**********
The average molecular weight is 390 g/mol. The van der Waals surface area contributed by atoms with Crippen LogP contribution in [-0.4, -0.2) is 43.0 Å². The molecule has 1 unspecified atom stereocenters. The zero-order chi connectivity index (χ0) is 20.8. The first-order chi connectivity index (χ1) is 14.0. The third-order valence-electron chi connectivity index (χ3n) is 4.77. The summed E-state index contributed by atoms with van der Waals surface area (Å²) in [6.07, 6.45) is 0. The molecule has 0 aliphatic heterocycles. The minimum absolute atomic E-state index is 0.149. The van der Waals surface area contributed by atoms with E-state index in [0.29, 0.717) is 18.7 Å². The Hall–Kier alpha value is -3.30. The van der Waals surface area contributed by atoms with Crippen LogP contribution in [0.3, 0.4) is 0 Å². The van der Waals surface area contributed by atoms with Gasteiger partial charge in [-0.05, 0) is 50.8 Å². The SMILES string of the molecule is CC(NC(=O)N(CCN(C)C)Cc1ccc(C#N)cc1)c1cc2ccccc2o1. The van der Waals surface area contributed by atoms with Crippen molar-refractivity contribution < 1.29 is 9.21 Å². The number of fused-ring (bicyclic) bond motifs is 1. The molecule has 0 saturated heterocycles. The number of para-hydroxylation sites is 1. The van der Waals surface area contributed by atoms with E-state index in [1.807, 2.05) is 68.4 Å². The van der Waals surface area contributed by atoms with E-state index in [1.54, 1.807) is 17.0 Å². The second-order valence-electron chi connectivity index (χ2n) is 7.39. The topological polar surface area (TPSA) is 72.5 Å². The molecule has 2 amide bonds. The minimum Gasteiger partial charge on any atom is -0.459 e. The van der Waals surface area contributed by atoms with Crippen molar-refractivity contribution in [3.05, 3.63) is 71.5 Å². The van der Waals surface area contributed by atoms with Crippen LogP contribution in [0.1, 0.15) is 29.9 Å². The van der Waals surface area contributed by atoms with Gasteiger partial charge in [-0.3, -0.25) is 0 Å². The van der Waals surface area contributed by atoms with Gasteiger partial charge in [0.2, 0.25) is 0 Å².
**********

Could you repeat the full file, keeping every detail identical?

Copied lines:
The average molecular weight is 390 g/mol. The van der Waals surface area contributed by atoms with Crippen LogP contribution in [-0.4, -0.2) is 43.0 Å². The molecule has 1 unspecified atom stereocenters. The zero-order chi connectivity index (χ0) is 20.8. The first-order chi connectivity index (χ1) is 14.0. The third-order valence-electron chi connectivity index (χ3n) is 4.77. The summed E-state index contributed by atoms with van der Waals surface area (Å²) in [6.07, 6.45) is 0. The molecule has 0 aliphatic heterocycles. The minimum absolute atomic E-state index is 0.149. The van der Waals surface area contributed by atoms with E-state index in [0.29, 0.717) is 18.7 Å². The Hall–Kier alpha value is -3.30. The van der Waals surface area contributed by atoms with Crippen LogP contribution in [0.3, 0.4) is 0 Å². The van der Waals surface area contributed by atoms with Gasteiger partial charge in [-0.05, 0) is 50.8 Å². The SMILES string of the molecule is CC(NC(=O)N(CCN(C)C)Cc1ccc(C#N)cc1)c1cc2ccccc2o1. The van der Waals surface area contributed by atoms with Crippen molar-refractivity contribution < 1.29 is 9.21 Å². The number of fused-ring (bicyclic) bond motifs is 1. The molecule has 0 saturated heterocycles. The number of para-hydroxylation sites is 1. The van der Waals surface area contributed by atoms with E-state index in [1.807, 2.05) is 68.4 Å². The van der Waals surface area contributed by atoms with E-state index in [1.54, 1.807) is 17.0 Å². The second-order valence-electron chi connectivity index (χ2n) is 7.39. The topological polar surface area (TPSA) is 72.5 Å². The molecule has 2 amide bonds. The minimum Gasteiger partial charge on any atom is -0.459 e. The van der Waals surface area contributed by atoms with Crippen molar-refractivity contribution in [3.05, 3.63) is 71.5 Å². The van der Waals surface area contributed by atoms with Crippen LogP contribution in [0.1, 0.15) is 29.9 Å². The van der Waals surface area contributed by atoms with Gasteiger partial charge in [-0.3, -0.25) is 0 Å². The van der Waals surface area contributed by atoms with Gasteiger partial charge in [0.2, 0.25) is 0 Å².